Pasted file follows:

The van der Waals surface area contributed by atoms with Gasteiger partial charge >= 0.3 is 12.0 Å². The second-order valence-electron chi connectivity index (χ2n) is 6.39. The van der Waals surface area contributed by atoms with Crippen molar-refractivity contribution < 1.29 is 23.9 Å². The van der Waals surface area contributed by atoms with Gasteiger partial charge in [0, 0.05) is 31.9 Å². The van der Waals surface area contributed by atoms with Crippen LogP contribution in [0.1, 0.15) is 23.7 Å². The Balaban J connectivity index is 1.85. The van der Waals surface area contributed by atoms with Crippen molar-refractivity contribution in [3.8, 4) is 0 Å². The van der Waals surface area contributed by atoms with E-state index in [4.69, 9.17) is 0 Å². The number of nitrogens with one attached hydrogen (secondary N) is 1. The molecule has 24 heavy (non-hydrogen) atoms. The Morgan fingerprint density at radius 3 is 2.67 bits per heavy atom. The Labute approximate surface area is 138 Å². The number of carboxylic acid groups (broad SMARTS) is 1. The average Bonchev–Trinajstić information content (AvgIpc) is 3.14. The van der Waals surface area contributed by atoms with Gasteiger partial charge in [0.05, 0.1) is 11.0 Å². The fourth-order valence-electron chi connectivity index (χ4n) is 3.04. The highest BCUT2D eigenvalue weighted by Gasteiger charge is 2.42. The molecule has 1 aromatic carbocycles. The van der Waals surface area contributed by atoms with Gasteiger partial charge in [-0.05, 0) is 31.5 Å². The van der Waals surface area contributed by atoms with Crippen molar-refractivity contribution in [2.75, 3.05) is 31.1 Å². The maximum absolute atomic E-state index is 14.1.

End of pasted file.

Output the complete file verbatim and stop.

The van der Waals surface area contributed by atoms with Gasteiger partial charge >= 0.3 is 12.0 Å². The second-order valence-electron chi connectivity index (χ2n) is 6.39. The van der Waals surface area contributed by atoms with Crippen molar-refractivity contribution < 1.29 is 23.9 Å². The van der Waals surface area contributed by atoms with Gasteiger partial charge in [0, 0.05) is 31.9 Å². The van der Waals surface area contributed by atoms with Crippen LogP contribution in [0.1, 0.15) is 23.7 Å². The Balaban J connectivity index is 1.85. The van der Waals surface area contributed by atoms with Crippen molar-refractivity contribution in [3.8, 4) is 0 Å². The van der Waals surface area contributed by atoms with E-state index in [4.69, 9.17) is 0 Å². The number of nitrogens with one attached hydrogen (secondary N) is 1. The molecule has 24 heavy (non-hydrogen) atoms. The Morgan fingerprint density at radius 3 is 2.67 bits per heavy atom. The Labute approximate surface area is 138 Å². The number of carboxylic acid groups (broad SMARTS) is 1. The average Bonchev–Trinajstić information content (AvgIpc) is 3.14. The van der Waals surface area contributed by atoms with Gasteiger partial charge in [0.05, 0.1) is 11.0 Å². The fourth-order valence-electron chi connectivity index (χ4n) is 3.04. The highest BCUT2D eigenvalue weighted by Gasteiger charge is 2.42. The molecule has 1 aromatic carbocycles. The van der Waals surface area contributed by atoms with Gasteiger partial charge in [-0.05, 0) is 31.5 Å². The van der Waals surface area contributed by atoms with Crippen molar-refractivity contribution in [2.75, 3.05) is 31.1 Å². The maximum absolute atomic E-state index is 14.1.